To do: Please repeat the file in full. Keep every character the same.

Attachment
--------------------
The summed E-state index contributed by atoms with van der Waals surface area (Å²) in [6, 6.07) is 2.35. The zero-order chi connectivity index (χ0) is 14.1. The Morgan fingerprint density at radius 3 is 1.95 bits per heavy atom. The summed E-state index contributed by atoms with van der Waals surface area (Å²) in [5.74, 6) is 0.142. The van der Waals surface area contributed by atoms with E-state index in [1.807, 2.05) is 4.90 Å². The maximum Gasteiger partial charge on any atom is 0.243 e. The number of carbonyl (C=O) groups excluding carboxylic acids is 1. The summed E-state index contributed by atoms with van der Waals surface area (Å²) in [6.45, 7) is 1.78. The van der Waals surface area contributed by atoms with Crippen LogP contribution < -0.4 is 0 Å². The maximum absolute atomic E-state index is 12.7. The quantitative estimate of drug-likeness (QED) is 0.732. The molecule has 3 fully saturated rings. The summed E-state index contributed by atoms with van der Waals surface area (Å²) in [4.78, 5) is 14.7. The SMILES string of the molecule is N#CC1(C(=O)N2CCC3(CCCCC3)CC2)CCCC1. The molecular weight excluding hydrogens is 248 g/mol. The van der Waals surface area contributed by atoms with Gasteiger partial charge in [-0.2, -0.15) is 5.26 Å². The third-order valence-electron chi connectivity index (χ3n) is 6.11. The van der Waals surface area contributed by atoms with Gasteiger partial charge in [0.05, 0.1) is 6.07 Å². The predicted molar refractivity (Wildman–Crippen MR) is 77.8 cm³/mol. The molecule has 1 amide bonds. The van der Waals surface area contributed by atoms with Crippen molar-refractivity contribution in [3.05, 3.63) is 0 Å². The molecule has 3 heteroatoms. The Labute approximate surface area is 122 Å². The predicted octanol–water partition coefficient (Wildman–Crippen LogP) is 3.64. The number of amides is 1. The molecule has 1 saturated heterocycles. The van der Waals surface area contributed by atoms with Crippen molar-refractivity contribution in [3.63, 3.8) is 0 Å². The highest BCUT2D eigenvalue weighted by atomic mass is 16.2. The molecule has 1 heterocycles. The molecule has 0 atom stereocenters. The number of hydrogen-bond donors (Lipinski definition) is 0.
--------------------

The summed E-state index contributed by atoms with van der Waals surface area (Å²) in [6, 6.07) is 2.35. The zero-order chi connectivity index (χ0) is 14.1. The Morgan fingerprint density at radius 3 is 1.95 bits per heavy atom. The summed E-state index contributed by atoms with van der Waals surface area (Å²) in [5.74, 6) is 0.142. The van der Waals surface area contributed by atoms with E-state index in [1.807, 2.05) is 4.90 Å². The maximum Gasteiger partial charge on any atom is 0.243 e. The number of carbonyl (C=O) groups excluding carboxylic acids is 1. The summed E-state index contributed by atoms with van der Waals surface area (Å²) in [6.45, 7) is 1.78. The van der Waals surface area contributed by atoms with Crippen LogP contribution < -0.4 is 0 Å². The maximum absolute atomic E-state index is 12.7. The quantitative estimate of drug-likeness (QED) is 0.732. The molecule has 3 fully saturated rings. The summed E-state index contributed by atoms with van der Waals surface area (Å²) in [4.78, 5) is 14.7. The SMILES string of the molecule is N#CC1(C(=O)N2CCC3(CCCCC3)CC2)CCCC1. The molecular weight excluding hydrogens is 248 g/mol. The van der Waals surface area contributed by atoms with Gasteiger partial charge in [-0.2, -0.15) is 5.26 Å². The third-order valence-electron chi connectivity index (χ3n) is 6.11. The van der Waals surface area contributed by atoms with Gasteiger partial charge in [0.05, 0.1) is 6.07 Å². The predicted molar refractivity (Wildman–Crippen MR) is 77.8 cm³/mol. The molecule has 1 amide bonds. The van der Waals surface area contributed by atoms with Crippen molar-refractivity contribution in [3.05, 3.63) is 0 Å². The molecule has 3 heteroatoms. The Labute approximate surface area is 122 Å². The predicted octanol–water partition coefficient (Wildman–Crippen LogP) is 3.64. The number of amides is 1. The molecule has 1 saturated heterocycles. The van der Waals surface area contributed by atoms with Crippen molar-refractivity contribution in [3.63, 3.8) is 0 Å². The highest BCUT2D eigenvalue weighted by atomic mass is 16.2. The molecule has 1 heterocycles. The molecule has 0 atom stereocenters. The number of hydrogen-bond donors (Lipinski definition) is 0.